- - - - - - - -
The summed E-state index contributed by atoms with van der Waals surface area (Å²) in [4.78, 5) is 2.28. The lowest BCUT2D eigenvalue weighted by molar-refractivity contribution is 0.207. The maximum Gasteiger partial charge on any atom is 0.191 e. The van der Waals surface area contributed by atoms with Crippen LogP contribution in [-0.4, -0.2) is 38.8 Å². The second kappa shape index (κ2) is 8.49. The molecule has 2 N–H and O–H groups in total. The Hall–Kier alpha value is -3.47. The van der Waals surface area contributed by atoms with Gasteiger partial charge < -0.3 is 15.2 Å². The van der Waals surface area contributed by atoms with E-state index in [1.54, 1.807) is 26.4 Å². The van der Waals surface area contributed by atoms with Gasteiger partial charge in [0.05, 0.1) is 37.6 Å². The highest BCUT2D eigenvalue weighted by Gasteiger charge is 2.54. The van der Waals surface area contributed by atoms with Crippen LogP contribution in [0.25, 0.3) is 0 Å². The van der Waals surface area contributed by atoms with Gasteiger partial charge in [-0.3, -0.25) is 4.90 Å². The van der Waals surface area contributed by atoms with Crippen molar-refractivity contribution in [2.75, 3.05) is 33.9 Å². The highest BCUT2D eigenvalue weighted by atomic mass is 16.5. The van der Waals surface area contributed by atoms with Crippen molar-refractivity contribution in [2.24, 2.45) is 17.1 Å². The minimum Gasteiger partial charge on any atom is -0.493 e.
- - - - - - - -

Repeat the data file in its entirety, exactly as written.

The summed E-state index contributed by atoms with van der Waals surface area (Å²) in [4.78, 5) is 2.28. The lowest BCUT2D eigenvalue weighted by molar-refractivity contribution is 0.207. The maximum Gasteiger partial charge on any atom is 0.191 e. The van der Waals surface area contributed by atoms with Crippen LogP contribution in [-0.4, -0.2) is 38.8 Å². The second kappa shape index (κ2) is 8.49. The molecule has 2 N–H and O–H groups in total. The Hall–Kier alpha value is -3.47. The van der Waals surface area contributed by atoms with Gasteiger partial charge < -0.3 is 15.2 Å². The van der Waals surface area contributed by atoms with E-state index in [1.54, 1.807) is 26.4 Å². The van der Waals surface area contributed by atoms with Gasteiger partial charge in [0.05, 0.1) is 37.6 Å². The highest BCUT2D eigenvalue weighted by Gasteiger charge is 2.54. The van der Waals surface area contributed by atoms with Crippen LogP contribution in [0.25, 0.3) is 0 Å². The van der Waals surface area contributed by atoms with Gasteiger partial charge in [-0.3, -0.25) is 4.90 Å². The van der Waals surface area contributed by atoms with Crippen molar-refractivity contribution in [2.75, 3.05) is 33.9 Å². The highest BCUT2D eigenvalue weighted by atomic mass is 16.5. The van der Waals surface area contributed by atoms with Crippen molar-refractivity contribution in [2.24, 2.45) is 17.1 Å². The minimum Gasteiger partial charge on any atom is -0.493 e.